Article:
From: Lee Corbin (firstname.lastname@example.org)
Date: Mon Mar 24 2003 - 02:21:52 MST
Robin posted his essay
Here are some of my reactions.
> I simply think that an intelligence with the capacity to keep the
> state of billions of other intelligences in its head (and collate
> and manage those states and the states of those intelligences'
> environments and so on and so on) would be many, many times more
> complicated than all of the intelligences it is managing combined.
This is certainly a very good point, and must affect anyone's
estimate of *when* such a simulation will be possible.
The most difficult point of the paper, and an admittedly difficult
point of Nick Bostrom's thesis, is attempting to gather some idea
of the amount of compute power necessary. I believe that Nick
said that one would have to simulate down to the level of atoms,
and you are saying that it must go beyond that.
I don't think so at all, but rather than make a detailed argument,
I'll just present an analogy. Apparently to the human eye an
entire scene before it is laid out with the same detail: out
of the corner of your eye, for example, it appears to you that
the world's information is being conveyed to you in the same
density as it is at the point you're directly staring. But
it's well known to students of vision that this is an illusion:
when a computer is used to badly blur every point of one's vision
except the very most central portion one is looking at at a certain
instant, one is not conscious of any difference.
In just the same way, suppose that you *are* living in a simulation.
Just on what are you basing your intuition concerning the accuracy of
the simulation so far? Only on your memories, and they're obviously
under the control of this hyper-intelligent program. From this and
similar arguments it follows that the actual compute power necessary
to render your current experience has been greatly exaggerated.
In a not unrelated way, the same thing applies to one's notions of
exactly how much pain was caused by the Mongol invasion of China,
because when it really comes down to it, you can testify about no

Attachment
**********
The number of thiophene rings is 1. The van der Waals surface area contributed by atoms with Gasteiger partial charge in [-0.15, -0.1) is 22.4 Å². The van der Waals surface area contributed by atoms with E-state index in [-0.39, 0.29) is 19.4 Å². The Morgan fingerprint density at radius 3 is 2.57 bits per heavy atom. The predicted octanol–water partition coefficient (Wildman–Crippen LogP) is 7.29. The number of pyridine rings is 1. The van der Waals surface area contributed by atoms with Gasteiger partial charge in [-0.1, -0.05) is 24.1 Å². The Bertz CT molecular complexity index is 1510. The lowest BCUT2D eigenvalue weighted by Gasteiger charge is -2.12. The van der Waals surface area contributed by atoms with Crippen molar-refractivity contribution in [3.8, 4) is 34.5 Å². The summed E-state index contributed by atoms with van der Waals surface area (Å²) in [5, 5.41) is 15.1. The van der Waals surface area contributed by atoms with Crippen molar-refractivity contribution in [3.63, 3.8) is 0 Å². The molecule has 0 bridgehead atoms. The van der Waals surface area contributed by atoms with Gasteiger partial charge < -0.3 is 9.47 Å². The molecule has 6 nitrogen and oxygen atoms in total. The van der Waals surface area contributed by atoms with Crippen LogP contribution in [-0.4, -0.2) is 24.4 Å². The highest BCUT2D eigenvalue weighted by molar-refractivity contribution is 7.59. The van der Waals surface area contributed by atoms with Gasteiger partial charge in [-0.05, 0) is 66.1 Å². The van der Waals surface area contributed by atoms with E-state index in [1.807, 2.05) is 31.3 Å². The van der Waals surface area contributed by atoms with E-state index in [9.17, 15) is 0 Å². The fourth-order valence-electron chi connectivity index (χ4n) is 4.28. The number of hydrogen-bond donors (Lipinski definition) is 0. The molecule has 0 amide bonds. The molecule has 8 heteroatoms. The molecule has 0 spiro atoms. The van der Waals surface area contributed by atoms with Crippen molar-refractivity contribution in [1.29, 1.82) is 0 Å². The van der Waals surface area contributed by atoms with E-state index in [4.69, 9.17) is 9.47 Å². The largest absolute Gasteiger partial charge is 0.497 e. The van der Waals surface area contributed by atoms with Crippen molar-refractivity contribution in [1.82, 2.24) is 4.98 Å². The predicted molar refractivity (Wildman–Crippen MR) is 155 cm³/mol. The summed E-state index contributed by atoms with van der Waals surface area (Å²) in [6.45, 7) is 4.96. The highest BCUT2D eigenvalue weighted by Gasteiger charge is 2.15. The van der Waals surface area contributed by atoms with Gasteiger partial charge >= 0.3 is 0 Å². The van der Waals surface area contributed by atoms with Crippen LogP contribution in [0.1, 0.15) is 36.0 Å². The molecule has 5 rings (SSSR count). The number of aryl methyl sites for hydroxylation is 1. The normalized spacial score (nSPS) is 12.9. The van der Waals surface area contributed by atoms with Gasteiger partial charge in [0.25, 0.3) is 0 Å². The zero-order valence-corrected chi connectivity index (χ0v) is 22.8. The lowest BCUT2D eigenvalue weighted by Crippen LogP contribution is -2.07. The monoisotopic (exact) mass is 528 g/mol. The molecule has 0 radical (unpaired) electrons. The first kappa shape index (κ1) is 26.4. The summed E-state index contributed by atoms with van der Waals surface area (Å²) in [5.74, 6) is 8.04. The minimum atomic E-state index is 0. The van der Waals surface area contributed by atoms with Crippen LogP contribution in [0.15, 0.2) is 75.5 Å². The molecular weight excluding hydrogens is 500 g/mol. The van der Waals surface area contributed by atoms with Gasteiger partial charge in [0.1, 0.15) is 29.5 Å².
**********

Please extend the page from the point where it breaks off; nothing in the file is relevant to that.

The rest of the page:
one's pain but your own. Suppose that someone you love, however,
is badly mangled in an automobile accident, and apparently undergoes
great suffering. Note that at any particular moment you are
actually communicating with this individual, most of the testimony
as to the person's suffering has to do with the individual's memories
of that suffering. Perhaps the only actual suffering that ever occurs
happens only at the precise moments when you are engaging certain
of this loved one's faculties, and that at other times, only the
*memories* of suffering are being added.
(This is part of the larger point that heretofore in human history,
memory accumulation and experience have been inseparable. But in
the near future, as was depicted in the movie Total Recall, this
need no longer be the case. One can have memories of events
without actually undergoing the corresponding experiences, and one
can have experiences without accumulating memories! I won't digress
here on the difference between portrayals and emulations, but the
moral issues, of course, concern only emulations. I.e., we must
assume that a number of real human beings actually experienced
charging into China on small ponies.)
Therefore not only is this* possibly a near pain-free emulation, but
I'm surprised that theologians haven't used a form of the above
argument to enable them to suppose that God did after all create
the best of all possible worlds, vindicating Dr. Pangloss.
*The tricky word "this" is a multiple valued pointer, refering
both to simulations and to originals in the multiverse; here I
mean to distinguish, perhaps with an outside observer's help,
one particular simulation.
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